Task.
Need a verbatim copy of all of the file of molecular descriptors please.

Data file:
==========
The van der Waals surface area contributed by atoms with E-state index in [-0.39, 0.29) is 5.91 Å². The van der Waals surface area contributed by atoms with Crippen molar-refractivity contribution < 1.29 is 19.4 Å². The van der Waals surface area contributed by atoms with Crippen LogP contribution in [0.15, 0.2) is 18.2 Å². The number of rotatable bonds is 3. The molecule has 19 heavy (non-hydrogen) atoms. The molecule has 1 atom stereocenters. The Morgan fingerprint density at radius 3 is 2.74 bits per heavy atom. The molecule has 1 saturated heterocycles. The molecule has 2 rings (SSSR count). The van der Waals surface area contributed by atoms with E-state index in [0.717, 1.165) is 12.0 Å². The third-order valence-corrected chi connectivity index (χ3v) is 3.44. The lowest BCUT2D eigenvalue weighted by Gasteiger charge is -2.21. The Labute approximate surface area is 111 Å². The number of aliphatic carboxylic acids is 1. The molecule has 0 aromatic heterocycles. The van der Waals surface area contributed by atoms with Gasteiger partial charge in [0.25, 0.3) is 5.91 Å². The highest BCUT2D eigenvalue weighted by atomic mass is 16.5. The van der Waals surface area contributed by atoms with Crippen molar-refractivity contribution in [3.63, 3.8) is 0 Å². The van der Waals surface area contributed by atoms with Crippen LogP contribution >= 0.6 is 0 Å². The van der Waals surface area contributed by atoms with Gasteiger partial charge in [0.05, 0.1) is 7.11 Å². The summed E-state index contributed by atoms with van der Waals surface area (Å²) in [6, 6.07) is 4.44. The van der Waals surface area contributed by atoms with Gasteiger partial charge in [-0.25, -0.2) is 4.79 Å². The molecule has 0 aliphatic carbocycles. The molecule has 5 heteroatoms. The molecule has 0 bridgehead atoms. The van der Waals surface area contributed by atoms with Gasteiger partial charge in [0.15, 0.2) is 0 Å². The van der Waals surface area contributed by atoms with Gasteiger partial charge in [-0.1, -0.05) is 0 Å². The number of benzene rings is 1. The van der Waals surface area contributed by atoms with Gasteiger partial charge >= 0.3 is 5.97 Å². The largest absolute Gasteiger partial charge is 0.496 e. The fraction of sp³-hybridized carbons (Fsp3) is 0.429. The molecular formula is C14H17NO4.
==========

The van der Waals surface area contributed by atoms with E-state index in [-0.39, 0.29) is 5.91 Å². The van der Waals surface area contributed by atoms with Crippen molar-refractivity contribution < 1.29 is 19.4 Å². The van der Waals surface area contributed by atoms with Crippen LogP contribution in [0.15, 0.2) is 18.2 Å². The number of rotatable bonds is 3. The molecule has 19 heavy (non-hydrogen) atoms. The molecule has 1 atom stereocenters. The Morgan fingerprint density at radius 3 is 2.74 bits per heavy atom. The molecule has 1 saturated heterocycles. The molecule has 2 rings (SSSR count). The van der Waals surface area contributed by atoms with E-state index in [0.717, 1.165) is 12.0 Å². The third-order valence-corrected chi connectivity index (χ3v) is 3.44. The lowest BCUT2D eigenvalue weighted by Gasteiger charge is -2.21. The Labute approximate surface area is 111 Å². The number of aliphatic carboxylic acids is 1. The molecule has 0 aromatic heterocycles. The van der Waals surface area contributed by atoms with Gasteiger partial charge in [0.25, 0.3) is 5.91 Å². The highest BCUT2D eigenvalue weighted by atomic mass is 16.5. The van der Waals surface area contributed by atoms with Crippen molar-refractivity contribution in [3.63, 3.8) is 0 Å². The van der Waals surface area contributed by atoms with Crippen LogP contribution >= 0.6 is 0 Å². The van der Waals surface area contributed by atoms with Gasteiger partial charge in [0.05, 0.1) is 7.11 Å². The summed E-state index contributed by atoms with van der Waals surface area (Å²) in [6, 6.07) is 4.44. The van der Waals surface area contributed by atoms with Gasteiger partial charge in [-0.25, -0.2) is 4.79 Å². The molecule has 0 aliphatic carbocycles. The molecule has 5 heteroatoms. The molecule has 0 bridgehead atoms. The van der Waals surface area contributed by atoms with Gasteiger partial charge in [0.15, 0.2) is 0 Å². The van der Waals surface area contributed by atoms with Gasteiger partial charge in [-0.1, -0.05) is 0 Å². The number of benzene rings is 1. The van der Waals surface area contributed by atoms with Gasteiger partial charge >= 0.3 is 5.97 Å². The largest absolute Gasteiger partial charge is 0.496 e. The fraction of sp³-hybridized carbons (Fsp3) is 0.429. The molecular formula is C14H17NO4.